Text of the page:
New Jersey Democrats Fail to Override Christie Gun-Control Vetoby
Assembly approval would have marked first successful override
Mental-health check a sticking point on presidential trail
Democrats who control the New Jersey legislature failed to override Republican Governor Chris Christie’s veto of a gun-control measure.
Not since Christie took office in 2010 have Democrats mustered enough votes in both legislative houses to overturn any of his more than 400 vetoes. Thursday’s unsuccessful override in the Assembly came a day after a mass shooting in California reignited the debate over firearms restrictions.
The measure, which required seven Republicans to attain the required 54 votes, was pulled with the tally at 51-17, with 11 abstaining. Assembly Speaker Vincent Prieto, a Democrat from Secaucus, said in a statement that he “will put this bill back up again and again.”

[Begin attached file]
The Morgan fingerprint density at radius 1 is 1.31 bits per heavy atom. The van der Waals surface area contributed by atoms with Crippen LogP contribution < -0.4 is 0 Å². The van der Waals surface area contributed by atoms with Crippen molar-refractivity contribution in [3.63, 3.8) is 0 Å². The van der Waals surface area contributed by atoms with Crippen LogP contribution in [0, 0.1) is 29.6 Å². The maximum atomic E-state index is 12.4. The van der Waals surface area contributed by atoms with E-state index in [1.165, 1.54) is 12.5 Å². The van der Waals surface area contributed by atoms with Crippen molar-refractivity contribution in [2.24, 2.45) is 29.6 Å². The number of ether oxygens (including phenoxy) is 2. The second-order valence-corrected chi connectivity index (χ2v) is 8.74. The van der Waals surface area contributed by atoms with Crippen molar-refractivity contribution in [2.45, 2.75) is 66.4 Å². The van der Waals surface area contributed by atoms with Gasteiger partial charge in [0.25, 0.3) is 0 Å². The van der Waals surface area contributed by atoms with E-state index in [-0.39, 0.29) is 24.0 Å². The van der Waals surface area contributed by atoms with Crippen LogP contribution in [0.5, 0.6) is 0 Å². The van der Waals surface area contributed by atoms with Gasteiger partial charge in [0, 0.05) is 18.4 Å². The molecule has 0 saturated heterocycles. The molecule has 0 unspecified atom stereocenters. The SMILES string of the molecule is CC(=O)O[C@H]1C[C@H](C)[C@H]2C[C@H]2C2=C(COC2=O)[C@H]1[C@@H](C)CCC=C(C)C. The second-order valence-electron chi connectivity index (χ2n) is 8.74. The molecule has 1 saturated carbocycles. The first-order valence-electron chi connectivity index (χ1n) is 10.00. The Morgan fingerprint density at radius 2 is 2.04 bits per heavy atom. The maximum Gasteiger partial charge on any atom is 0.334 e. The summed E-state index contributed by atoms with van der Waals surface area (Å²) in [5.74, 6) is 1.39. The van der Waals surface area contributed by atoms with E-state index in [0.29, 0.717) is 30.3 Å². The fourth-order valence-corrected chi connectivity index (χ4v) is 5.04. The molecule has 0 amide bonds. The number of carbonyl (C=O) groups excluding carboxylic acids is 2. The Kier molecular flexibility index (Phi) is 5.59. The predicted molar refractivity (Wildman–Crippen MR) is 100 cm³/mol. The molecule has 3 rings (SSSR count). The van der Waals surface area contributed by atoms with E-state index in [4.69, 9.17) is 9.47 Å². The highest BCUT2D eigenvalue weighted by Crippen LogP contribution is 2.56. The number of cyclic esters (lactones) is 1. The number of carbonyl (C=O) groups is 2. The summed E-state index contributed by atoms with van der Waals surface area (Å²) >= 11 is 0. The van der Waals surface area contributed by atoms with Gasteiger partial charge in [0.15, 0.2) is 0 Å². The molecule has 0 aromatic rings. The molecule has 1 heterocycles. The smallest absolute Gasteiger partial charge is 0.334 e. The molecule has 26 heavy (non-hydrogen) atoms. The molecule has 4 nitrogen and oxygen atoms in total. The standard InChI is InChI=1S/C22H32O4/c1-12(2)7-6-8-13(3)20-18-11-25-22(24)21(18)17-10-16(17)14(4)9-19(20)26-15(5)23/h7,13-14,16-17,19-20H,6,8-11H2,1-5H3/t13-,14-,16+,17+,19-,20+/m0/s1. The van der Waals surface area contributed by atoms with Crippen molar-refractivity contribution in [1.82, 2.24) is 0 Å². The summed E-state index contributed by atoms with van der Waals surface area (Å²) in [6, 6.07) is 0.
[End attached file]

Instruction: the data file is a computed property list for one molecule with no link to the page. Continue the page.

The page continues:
During an October vote by New Jersey’s Senate on the gun-control bill, three Republican lawmakers broke ranks for the first-ever successful Christie override in that chamber. The move signaled cracks in the governor’s wall of support and forced scrutiny of his record among U.S. voters who treasure the right to bear arms.
Once a proponent of gun control, Christie has rejected recent attempts to limit sales and possession, bringing him in line with voter sentiment in Iowa and New Hampshire, where early contests will thin the field of candidates seeking the Republican presidential nomination.
The New Jersey legislation would have required extra law-enforcement review of gun-license applicants who try to expunge mental hospitalization records. In his veto message Aug. 10, Christie criticized it as part of “patchwork proposals and fragmented statutes,” and he recommended a broader mental-health focus, as he first proposed last year. Since then, he wrote, “we have only seen more tragic examples of individuals suffering from mental illness that have committed horrific acts of violence.”
The bipartisan measure passed both chambers unanimously this year. For a successful override, seven Republicans would have had to side with all Assembly Democrats.